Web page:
Conflict Has the Power to Affect our Physical Health
Sky-high cholesterol and off-the-charts blood pressure aren't the only ways we put our health at risk. Research reported in the December, 2005 issue of Archives of General Psychiatry revealed that conflict within our primary relationship has the power to affect our physical health. In particular, certain levels of marital conflict were associated with the body's ability to heal itself.
In one study, couples agreed to receive, in the laboratory, minor blister wounds, and later were asked to discuss a subject on which they hotly disagreed, such as money or in-laws. Those couples who were rated by trained observers as "high hostile" during their discussions had more sluggish wound healing than couples rated as "low hostile." And when these same couples engaged in supportive conversations with little hostility, the wounds showed the speediest healing of all. (It's a function of pro-inflammatory cytokines, a chemical that shows up at greater levels in the bloodstream when we're stressed or engaged in hostile conflict — and it interferes with the body's natural healing.)
Does it mean we must avoid all conflict in order to protect our health? No. It's well-known that the healthiest relationships deal directly with differences rather than sweep them under the carpet, even when conflict is likely to result. The key is to maximize kindness and respect in how we speak to each other, especially during tough conversations.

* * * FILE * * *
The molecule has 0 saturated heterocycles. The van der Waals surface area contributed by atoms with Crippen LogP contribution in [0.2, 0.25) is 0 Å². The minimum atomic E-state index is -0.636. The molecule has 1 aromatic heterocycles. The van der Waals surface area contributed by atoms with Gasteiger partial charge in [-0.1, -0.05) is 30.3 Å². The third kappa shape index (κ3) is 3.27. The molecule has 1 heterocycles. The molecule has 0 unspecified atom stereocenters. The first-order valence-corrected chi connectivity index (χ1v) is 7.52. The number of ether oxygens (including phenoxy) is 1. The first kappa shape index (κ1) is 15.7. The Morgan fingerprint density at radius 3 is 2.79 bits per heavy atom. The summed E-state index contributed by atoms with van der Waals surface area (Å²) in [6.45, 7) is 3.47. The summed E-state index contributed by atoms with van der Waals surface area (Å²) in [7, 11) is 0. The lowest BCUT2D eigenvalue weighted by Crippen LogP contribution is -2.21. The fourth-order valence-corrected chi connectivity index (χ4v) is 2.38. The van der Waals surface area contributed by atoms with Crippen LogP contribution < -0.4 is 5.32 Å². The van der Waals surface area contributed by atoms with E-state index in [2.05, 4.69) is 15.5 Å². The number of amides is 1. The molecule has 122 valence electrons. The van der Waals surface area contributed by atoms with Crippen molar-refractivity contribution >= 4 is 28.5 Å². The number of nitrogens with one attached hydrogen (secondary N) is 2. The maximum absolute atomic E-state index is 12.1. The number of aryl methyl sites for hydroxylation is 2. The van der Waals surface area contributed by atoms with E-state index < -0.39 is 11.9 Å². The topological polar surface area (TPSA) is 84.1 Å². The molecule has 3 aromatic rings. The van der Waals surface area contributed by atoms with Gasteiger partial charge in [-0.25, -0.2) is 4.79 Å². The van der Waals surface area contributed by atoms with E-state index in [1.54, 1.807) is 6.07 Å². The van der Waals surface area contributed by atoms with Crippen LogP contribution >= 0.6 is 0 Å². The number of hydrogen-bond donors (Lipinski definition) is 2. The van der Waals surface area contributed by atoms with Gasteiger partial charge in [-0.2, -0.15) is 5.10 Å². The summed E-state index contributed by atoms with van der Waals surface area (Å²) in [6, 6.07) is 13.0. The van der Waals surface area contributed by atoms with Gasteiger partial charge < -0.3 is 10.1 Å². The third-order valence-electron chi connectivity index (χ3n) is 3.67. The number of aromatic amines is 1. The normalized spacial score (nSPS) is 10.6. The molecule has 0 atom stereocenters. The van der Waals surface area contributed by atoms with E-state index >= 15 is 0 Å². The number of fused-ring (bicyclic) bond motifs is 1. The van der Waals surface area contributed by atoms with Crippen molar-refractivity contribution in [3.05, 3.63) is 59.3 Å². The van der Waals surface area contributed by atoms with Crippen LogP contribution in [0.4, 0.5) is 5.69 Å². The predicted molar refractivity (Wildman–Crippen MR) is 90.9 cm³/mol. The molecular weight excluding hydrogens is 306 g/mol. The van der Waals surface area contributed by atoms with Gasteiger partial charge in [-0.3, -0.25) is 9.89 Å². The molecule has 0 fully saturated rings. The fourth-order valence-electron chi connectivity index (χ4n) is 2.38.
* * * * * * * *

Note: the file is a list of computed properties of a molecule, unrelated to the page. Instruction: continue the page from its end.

Here are some ways to do that:
- Avoid put-downs that are guaranteed to inflame, trigger hurt feelings, and raise the level of hostility (for example, "You're stupid," "Only a jerk would say that," "I married a fool.")
- Eliminate swear words — they, too, inflame and encourage higher levels of hostility.
- Don't hit below the belt, where you know your partner is especially sensitive (for example, "You sound like your crazy father right now," or "You can't do anything right.")
- Avoid using absolutes like "never," or "always.” It's rarely true that our partners fail us 100% of the time, (for example, "You never listen when I talk to you.")
- Give one another a "rain check" when, during an argument, one or both of you feel flooded with a high level of upset, anger, or fear. Revisit the topic only after emotions have quieted down.
- Agree to disagree when you can't come to a resolution or compromise. Revisit the topic after time passes; perspectives sometimes change.
If arguing with kindness seems nearly impossible, it may be that you or your partner are highly reactive and allow your emotions to shape what rolls off your tongue. That’s when learning to pause before speaking might be precisely what’s needed to turn things around (see The Mind’s Traffic).